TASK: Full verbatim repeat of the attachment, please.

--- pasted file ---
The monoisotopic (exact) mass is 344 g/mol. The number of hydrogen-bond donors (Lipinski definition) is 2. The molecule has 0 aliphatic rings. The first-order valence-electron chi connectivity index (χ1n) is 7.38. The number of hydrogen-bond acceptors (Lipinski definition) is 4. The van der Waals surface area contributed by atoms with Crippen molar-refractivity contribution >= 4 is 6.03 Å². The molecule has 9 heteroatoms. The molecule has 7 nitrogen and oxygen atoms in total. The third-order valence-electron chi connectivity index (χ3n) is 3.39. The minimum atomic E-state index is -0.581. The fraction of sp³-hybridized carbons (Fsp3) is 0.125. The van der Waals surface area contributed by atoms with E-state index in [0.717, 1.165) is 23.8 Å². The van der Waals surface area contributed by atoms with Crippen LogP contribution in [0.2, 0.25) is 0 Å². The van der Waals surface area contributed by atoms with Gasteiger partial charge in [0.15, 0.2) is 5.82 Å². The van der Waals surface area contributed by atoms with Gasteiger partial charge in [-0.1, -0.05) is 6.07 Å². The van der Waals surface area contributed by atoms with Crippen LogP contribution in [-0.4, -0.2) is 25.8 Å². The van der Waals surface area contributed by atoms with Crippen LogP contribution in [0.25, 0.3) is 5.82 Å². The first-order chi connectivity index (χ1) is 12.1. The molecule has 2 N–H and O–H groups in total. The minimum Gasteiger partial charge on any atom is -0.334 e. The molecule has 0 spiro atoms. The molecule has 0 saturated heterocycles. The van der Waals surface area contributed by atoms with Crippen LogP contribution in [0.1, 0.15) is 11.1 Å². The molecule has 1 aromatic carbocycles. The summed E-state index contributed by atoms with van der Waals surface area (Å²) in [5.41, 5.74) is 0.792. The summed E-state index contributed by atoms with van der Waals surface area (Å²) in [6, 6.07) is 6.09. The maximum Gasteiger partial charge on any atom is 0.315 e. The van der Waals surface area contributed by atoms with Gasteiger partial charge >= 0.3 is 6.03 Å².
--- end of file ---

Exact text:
The monoisotopic (exact) mass is 344 g/mol. The number of hydrogen-bond donors (Lipinski definition) is 2. The molecule has 0 aliphatic rings. The first-order valence-electron chi connectivity index (χ1n) is 7.38. The number of hydrogen-bond acceptors (Lipinski definition) is 4. The van der Waals surface area contributed by atoms with Crippen molar-refractivity contribution >= 4 is 6.03 Å². The molecule has 9 heteroatoms. The molecule has 7 nitrogen and oxygen atoms in total. The third-order valence-electron chi connectivity index (χ3n) is 3.39. The minimum atomic E-state index is -0.581. The fraction of sp³-hybridized carbons (Fsp3) is 0.125. The van der Waals surface area contributed by atoms with E-state index in [0.717, 1.165) is 23.8 Å². The van der Waals surface area contributed by atoms with Crippen LogP contribution in [0.2, 0.25) is 0 Å². The van der Waals surface area contributed by atoms with Gasteiger partial charge in [0.15, 0.2) is 5.82 Å². The van der Waals surface area contributed by atoms with Gasteiger partial charge in [-0.1, -0.05) is 6.07 Å². The van der Waals surface area contributed by atoms with Crippen LogP contribution in [-0.4, -0.2) is 25.8 Å². The van der Waals surface area contributed by atoms with Crippen LogP contribution in [0.25, 0.3) is 5.82 Å². The first-order chi connectivity index (χ1) is 12.1. The molecule has 2 N–H and O–H groups in total. The minimum Gasteiger partial charge on any atom is -0.334 e. The molecule has 0 spiro atoms. The molecule has 0 saturated heterocycles. The van der Waals surface area contributed by atoms with Crippen LogP contribution in [0.1, 0.15) is 11.1 Å². The molecule has 1 aromatic carbocycles. The summed E-state index contributed by atoms with van der Waals surface area (Å²) in [5.41, 5.74) is 0.792. The summed E-state index contributed by atoms with van der Waals surface area (Å²) in [6, 6.07) is 6.09. The maximum Gasteiger partial charge on any atom is 0.315 e. The van der Waals surface area contributed by atoms with Gasteiger partial charge >= 0.3 is 6.03 Å².